Individuals with Preclinical Alzheimer's Disease have the physical signs (biomarkers) of Alzheimer's in their brain but they do not have the recognizable symptoms of the disease. However, in recent testing in the Department of Neurology, we have found that individuals with these Alzheimer biomarkers make more errors on a standard driving test. However, due to the limitations of standardized driving exams, we are pilot testing a new technology that allows us to observe drivers in their own vehicles and in their own natural environments. We can plot and analyze their natural driving habits to better understand how those with the Alzheimer biomarkers differ from those whose brains do not show Preclinical Alzheimer's Disease.

Andrew Flachs

Spatial Modeling of Genetically Modified Seed Choices in Telangana, India. A work in progress by Andrew Flachs, Glenn Davis Stone, and Christopher Shaffer.

In this talk I will discuss the ways in which I am using GIS to model the spread of genetically modified cotton seeds in Telangana, India. My ethnographic fieldwork has shown that farmers do not conduct reliable trials of seeds in their fields and instead rely on social emulation, copying the choices of their neighbors to determine which seeds to plant. By plotting seed choices in a GIS, I can see the ways in which farmers follow their neighbors at the expense of following their own first-hand experience, leading to dramatic waves of popularity for particular seeds and periods of general uncertainty. The spatial patterns illustrate that there are no particular farmers that are driving these trends. Instead, we see shifting centers of social emulation in the field.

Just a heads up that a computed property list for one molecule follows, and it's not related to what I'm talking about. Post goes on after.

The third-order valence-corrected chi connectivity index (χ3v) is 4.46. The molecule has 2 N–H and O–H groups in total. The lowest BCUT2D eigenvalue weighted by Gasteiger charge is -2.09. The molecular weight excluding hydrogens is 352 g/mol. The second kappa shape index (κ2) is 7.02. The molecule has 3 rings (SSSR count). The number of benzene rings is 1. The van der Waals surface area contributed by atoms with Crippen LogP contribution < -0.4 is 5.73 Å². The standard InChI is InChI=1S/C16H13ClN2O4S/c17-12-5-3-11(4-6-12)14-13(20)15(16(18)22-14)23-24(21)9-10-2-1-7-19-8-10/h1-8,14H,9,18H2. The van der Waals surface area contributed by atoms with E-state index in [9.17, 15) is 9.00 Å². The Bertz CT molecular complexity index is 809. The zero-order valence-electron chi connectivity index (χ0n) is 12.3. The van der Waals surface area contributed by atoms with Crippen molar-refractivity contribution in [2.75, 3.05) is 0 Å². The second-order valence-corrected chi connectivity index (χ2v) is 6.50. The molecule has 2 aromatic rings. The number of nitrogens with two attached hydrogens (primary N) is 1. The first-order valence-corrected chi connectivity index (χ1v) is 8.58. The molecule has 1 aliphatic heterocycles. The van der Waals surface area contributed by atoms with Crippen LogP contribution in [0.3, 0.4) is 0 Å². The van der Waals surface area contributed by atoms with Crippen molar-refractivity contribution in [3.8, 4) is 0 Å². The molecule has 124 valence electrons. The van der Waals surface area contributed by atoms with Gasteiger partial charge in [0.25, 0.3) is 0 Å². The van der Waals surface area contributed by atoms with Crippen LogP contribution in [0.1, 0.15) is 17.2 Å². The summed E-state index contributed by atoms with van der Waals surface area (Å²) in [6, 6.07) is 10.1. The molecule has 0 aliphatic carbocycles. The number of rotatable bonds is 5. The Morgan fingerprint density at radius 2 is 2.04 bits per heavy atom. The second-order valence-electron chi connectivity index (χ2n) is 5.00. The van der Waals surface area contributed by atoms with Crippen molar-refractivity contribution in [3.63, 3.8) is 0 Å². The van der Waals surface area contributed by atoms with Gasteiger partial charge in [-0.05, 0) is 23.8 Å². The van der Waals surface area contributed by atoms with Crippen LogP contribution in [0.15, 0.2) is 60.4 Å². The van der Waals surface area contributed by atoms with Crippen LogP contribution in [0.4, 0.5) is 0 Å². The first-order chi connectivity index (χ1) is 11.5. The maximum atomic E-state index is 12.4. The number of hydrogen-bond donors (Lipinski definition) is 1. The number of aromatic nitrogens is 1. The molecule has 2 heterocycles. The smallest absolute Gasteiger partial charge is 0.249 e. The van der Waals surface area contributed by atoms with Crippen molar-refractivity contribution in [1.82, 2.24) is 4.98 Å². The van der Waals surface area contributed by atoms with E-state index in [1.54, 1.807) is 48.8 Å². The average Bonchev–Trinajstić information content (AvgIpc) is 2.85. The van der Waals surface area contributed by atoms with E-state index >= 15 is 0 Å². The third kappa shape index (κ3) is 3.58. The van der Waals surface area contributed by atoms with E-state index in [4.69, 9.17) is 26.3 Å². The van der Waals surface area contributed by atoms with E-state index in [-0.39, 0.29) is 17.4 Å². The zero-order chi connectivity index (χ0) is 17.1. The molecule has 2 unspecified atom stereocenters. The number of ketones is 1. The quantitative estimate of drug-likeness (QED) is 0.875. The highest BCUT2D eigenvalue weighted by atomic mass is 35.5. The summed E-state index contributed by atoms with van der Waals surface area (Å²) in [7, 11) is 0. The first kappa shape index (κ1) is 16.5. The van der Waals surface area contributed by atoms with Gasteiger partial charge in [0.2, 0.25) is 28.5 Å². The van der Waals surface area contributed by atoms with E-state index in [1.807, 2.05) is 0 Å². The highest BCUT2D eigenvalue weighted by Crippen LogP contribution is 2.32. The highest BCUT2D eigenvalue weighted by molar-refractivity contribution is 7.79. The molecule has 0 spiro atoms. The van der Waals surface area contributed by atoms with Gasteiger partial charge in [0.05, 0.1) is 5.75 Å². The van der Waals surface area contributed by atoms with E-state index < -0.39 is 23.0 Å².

Francis Baum

How to Build a geoTARDIS !

This talk describes a workflow for using the 2D mapping tool ArcMap and the 3D mapping tool ArcScene to build a 4D interactive paper map that portrays the geological formation layers underground, plus more!

Ben Cooper
Center Manager at Public Health Data & Training Center, Institute for Public Health

Novel approaches to obesity surveillance using population level data

In 2014 the St. Louis City Department of Health (STLDOH) launched an obesity surveillance program. However, they had little population level data. A partnership with the Public Health Data & Training Center within the Institute for Public Health at Washington University in St. Louis, Missouri was formed.

Christine Marx
Senior Public Health Research Coordinator

Spatial Energetics: Exploring relationships between the built environment and health behaviors